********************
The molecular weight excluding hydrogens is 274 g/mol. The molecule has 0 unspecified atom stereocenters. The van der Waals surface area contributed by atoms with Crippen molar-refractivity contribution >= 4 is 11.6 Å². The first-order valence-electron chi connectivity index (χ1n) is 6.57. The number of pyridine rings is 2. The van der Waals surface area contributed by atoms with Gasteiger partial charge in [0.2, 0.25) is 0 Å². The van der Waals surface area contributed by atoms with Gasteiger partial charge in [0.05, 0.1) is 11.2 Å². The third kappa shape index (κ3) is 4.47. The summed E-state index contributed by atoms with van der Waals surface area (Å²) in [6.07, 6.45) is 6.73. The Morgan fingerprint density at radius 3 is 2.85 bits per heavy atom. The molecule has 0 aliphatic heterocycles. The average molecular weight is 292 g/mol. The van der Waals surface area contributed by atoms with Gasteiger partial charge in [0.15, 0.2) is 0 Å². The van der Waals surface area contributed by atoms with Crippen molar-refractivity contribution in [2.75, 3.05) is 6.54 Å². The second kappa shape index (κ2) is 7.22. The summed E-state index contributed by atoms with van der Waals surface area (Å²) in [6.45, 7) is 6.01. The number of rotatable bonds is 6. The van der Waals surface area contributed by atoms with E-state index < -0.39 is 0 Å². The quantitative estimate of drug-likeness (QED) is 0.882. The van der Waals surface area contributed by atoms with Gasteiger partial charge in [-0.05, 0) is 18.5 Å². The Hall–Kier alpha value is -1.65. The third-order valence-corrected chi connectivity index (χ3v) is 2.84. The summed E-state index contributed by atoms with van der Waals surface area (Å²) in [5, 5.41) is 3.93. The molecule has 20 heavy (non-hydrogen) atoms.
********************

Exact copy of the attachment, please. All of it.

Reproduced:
The molecular weight excluding hydrogens is 274 g/mol. The molecule has 0 unspecified atom stereocenters. The van der Waals surface area contributed by atoms with Crippen molar-refractivity contribution >= 4 is 11.6 Å². The first-order valence-electron chi connectivity index (χ1n) is 6.57. The number of pyridine rings is 2. The van der Waals surface area contributed by atoms with Gasteiger partial charge in [0.2, 0.25) is 0 Å². The van der Waals surface area contributed by atoms with Gasteiger partial charge in [0.05, 0.1) is 11.2 Å². The third kappa shape index (κ3) is 4.47. The summed E-state index contributed by atoms with van der Waals surface area (Å²) in [6.07, 6.45) is 6.73. The Morgan fingerprint density at radius 3 is 2.85 bits per heavy atom. The molecule has 0 aliphatic heterocycles. The average molecular weight is 292 g/mol. The van der Waals surface area contributed by atoms with Gasteiger partial charge in [0.15, 0.2) is 0 Å². The van der Waals surface area contributed by atoms with Crippen molar-refractivity contribution in [2.75, 3.05) is 6.54 Å². The second kappa shape index (κ2) is 7.22. The summed E-state index contributed by atoms with van der Waals surface area (Å²) in [6.45, 7) is 6.01. The number of rotatable bonds is 6. The van der Waals surface area contributed by atoms with E-state index < -0.39 is 0 Å². The quantitative estimate of drug-likeness (QED) is 0.882. The van der Waals surface area contributed by atoms with Gasteiger partial charge in [-0.05, 0) is 18.5 Å². The Hall–Kier alpha value is -1.65. The third-order valence-corrected chi connectivity index (χ3v) is 2.84. The summed E-state index contributed by atoms with van der Waals surface area (Å²) in [5, 5.41) is 3.93. The molecule has 20 heavy (non-hydrogen) atoms.